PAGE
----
• Empty Cupboards: The Legacy of the Greatest Generation

    May 24, 2012
    A fascinating article in MSN Money asks, "Are Baby Boomers to Blame?" Specifically, is that famously large and famously self-absorbed generation the driving force behind our multi-faceted fiscal crises? Mostly yes, concludes the author, Anthony Mirhaydari, who paints a grim portrait of our economic straights and lays the blame largely at the feet of aging boomers:
    If nothing is done, by 2024 -- according to a Credit Suisse estimate -- 100% of U.S. tax revenues will go to entitlement spending and interest payments on the federal debt. That's it. Nothing left for tanks, jets, food stamps and SEC regulators. Nada. While this seems intractable, the root of the problem is really quite simple: too many old people. Specifically, the nearly 80 million members of the ...
  • Is the Obama Administration Anti-Business?

    May 23, 2012
    If President Obama has found it hard in responding to critics who accuse him of being "anti-business," he really only has his own administration's policies to blame. Today in a Wall Street Journal op ed, former American Express Chairman and CEO Harvey Golub sums it up succinctly.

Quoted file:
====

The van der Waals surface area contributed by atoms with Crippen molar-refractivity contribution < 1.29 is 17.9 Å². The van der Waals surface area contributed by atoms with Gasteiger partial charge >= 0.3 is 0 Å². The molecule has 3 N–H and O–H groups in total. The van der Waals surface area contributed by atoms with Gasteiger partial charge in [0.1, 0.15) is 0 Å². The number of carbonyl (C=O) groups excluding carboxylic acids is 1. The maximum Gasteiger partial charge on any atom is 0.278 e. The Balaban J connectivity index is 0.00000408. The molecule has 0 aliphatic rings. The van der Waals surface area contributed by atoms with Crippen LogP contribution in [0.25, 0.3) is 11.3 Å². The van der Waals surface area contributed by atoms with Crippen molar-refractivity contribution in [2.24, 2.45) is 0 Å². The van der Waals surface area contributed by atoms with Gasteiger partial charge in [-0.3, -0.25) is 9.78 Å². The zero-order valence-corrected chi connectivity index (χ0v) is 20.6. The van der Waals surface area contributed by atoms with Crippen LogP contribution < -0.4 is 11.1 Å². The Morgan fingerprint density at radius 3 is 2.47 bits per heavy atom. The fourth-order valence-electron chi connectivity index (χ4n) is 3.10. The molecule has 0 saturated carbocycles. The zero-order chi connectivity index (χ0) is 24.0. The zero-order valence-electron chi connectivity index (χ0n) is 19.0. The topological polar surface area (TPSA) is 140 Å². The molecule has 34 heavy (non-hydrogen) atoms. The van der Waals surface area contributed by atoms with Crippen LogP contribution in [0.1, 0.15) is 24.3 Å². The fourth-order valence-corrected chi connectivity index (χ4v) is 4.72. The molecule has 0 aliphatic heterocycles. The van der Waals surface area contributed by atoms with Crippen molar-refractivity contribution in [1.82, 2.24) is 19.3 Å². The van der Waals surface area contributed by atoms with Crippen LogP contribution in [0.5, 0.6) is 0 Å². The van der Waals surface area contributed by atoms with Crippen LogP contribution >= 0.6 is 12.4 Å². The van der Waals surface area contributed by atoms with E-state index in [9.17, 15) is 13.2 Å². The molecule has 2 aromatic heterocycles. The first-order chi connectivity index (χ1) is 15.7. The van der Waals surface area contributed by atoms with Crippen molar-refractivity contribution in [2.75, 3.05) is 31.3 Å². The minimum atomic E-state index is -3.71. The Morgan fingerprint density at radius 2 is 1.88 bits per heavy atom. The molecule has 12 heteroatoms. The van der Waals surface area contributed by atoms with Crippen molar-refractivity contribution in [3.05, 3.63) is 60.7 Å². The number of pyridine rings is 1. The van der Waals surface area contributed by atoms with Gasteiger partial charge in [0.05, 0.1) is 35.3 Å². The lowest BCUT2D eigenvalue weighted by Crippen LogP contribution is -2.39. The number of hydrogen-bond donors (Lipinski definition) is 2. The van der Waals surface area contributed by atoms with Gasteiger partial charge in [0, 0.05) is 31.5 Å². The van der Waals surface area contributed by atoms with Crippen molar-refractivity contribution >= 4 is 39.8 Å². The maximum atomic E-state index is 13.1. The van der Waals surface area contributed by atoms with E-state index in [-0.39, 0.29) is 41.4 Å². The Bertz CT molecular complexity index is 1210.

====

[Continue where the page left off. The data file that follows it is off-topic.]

[T]his administration has been overtly hostile to business across the economy except for progressive favorites like electric cars or wind and solar power. It has tightened regulatory screws on the coal industry and all other fossil-fuel providers, enacted health-care "reform" based on false estimates of its likely costs and effects, unleashed a hostile National Labor Relations Board on businesses, and...
  • EEOC Restricts Speech in Viewpoint-Discriminatory Manner in Dawson v. Donahoe: De Facto Ban on Confederate Flags

    May 23, 2012
    The First Amendment generally protects even offensive speech, so if you wish to wear a t-shirt celebrating a bloodthirsty thug like Mao, Stalin, or Che Guevara, you can do so without being punished by the government. But you can't wear a Confederate flag t-shirt to work, without risking an investigation by the federal Equal Employment Opportunity Commission (EEOC), under the EEOC's February 8 ruling in Dawson v. Donahoe, which reversed an agency's dismissal of a racial-harassment complaint a Postal employee filed over co-workers repeatedly wearing confederate flag t-shirts. Despite the odious nature of the Confederacy, the Confederate flag is  speech protected by the First Amendment. Thus,...
  • Facebook's Fall and the Post-Sarbanes-Oxley "Cheers IPOs"

    May 23, 2012

    How Over-Regulation is Robbing Investors of Wealth from Smaller IPOs

    When I wrote pieces here and at the Daily Caller late last week injecting a note of skepticism as to the gains of ordinary investors from the Facebook inital public offering (IPO), I was slightly worried that the piece would be seen as raining on the parade. Now that this "parade" has turned into a stampede in the other direction, I still worry that my overall point will be missed. That is that as a result of the massive increase in the cost of going public from the Sarbanes-Oxley Act of 2002, Dodd-Frank and other regulations that have attempted to protect ordinary...